Court Called Judicial Hellhole; Defenders Blast Complaints

by Mark Friedman  on Monday, Mar. 25, 2013 12:00 am  

Kirk Johnson

Defense attorneys involved in class-action cases in Miller County Circuit Court have called it a “judicial hellhole,” while defenders insist that the complaints are only designed to keep plaintiffs from receiving the evidence they have a right to inspect.

In interviews with Arkansas Business and in hundreds of pages of filings in various court cases, defense attorneys cited a string of examples of nightmare justice in Miller County Circuit Court in Texarkana including:

  • One company said it spent 28,631 man-hours gathering "discovery" documents requested by plaintiffs' attorneys at a cost of more than $9 million.
  • Another company decided to settle its lawsuit after it was faced with discovery requests that would have cost as much as $45 million.
  • A third company said it didn't do business in Arkansas but couldn't get a ruling on its motion to be dismissed from a class-action case that only involved Arkansas residents.

The key complaint defendants have is that they don't receive timely hearings from Miller County Circuit Judge Kirk Johnson on issues of merit, jurisdiction and class status.

All the complaints about not receiving speedy justice stem from Johnson's court. The Miller County Circuit Clerk's office said the county has three circuit judges, Johnson, Brent Haltom and Joe Griffin. The office said a computer randomly and evenly assigns the lawsuits to the judge's courtroom. But Johnson ended up with most of the class actions because original insurance-related lawsuits with dozens of defendants had been spun off into separate cases. And since Johnson had heard part of the cases, the spinoffs were kept in his court, the clerk's office said.

In the meantime, however, the local rules allow the discovery process to continue, leaving defendants with two options: spend millions to satisfy plaintiffs' attorneys' discovery demands or settle. Most have chosen to settle.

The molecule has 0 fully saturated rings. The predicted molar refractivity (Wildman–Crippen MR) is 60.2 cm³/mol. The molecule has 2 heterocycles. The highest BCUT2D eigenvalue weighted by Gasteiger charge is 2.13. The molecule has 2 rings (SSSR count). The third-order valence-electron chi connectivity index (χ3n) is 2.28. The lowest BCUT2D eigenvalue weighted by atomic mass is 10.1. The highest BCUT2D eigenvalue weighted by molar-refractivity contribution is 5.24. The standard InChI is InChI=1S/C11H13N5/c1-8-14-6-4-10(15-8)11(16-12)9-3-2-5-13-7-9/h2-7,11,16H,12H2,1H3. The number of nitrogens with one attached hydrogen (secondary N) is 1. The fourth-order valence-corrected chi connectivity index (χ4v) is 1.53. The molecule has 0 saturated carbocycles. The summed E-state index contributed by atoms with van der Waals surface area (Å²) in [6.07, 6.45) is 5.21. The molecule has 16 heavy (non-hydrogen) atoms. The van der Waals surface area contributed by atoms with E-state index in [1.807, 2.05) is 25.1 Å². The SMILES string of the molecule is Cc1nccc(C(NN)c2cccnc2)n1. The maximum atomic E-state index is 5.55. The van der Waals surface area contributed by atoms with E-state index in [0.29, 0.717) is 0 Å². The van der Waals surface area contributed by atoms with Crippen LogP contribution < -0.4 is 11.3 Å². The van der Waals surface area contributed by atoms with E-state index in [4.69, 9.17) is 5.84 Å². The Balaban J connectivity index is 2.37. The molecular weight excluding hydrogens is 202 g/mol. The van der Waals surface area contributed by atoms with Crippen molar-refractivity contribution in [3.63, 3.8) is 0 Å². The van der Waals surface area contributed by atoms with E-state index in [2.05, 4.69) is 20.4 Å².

Three law firms have been the primary beneficiaries of the Miller County system: Keil & Goodson of Texarkana; Nix Patterson & Roach of Daingerfield, Texas, which has an office in Texarkana, Texas; and Crowley Norman of Houston. During the last seven years, the three firms generated more than $420 million in attorneys' fees from companies that settled 23 lawsuits, nearly all of them filed in Miller County Circuit Court. The settlements paid to the actual class members have generally been sealed.

"We know that there have been other really weird procedural shenanigans that have been going on down there," Ted Frank, a founder of the Center for Class Action Fairness LLC of Washington, D.C., told Arkansas Business.

Defendants hope last week’s ruling by the U.S. Supreme Court in the Miller County case of Knowles v. Standard Fire will make it easier for them to transfer cases from Miller County Circuit Court into federal court, where “you would not see these abuses taking place,” Dan Greenberg of Little Rock, former senior counsel of the Center for Class Action Fairness, told Arkansas Business.

Plaintiffs’ attorneys from the firms Keil & Goodson, Nix Patterson and Crowley Norman didn’t return calls for comment. Judge Johnson also didn’t return calls for comment.

The Arkansas Trial Lawyers Association, however, has defended the justice system in Miller County and questioned the motives of its critics.

Defense attorneys who “portray the Miller County Circuit Court as a ‘magnet jurisdiction,’ a ‘judicial hellhole,’ where greedy attorneys for undeserving plaintiffs pursue senseless lawsuits,” are wrong, ATLA attorney Brian Brooks of Greenbrier said in his brief to the U.S. Supreme Court regarding the Knowles case. “Scratching the thin surface of the support for those contentions reveals that they have no support beyond rhetoric, one-sided hearsay newspaper reports and anecdotes.”

Brooks wrote that defendants are upset because they have to comply with discovery, which is necessary for both sides to try their case.

 

 

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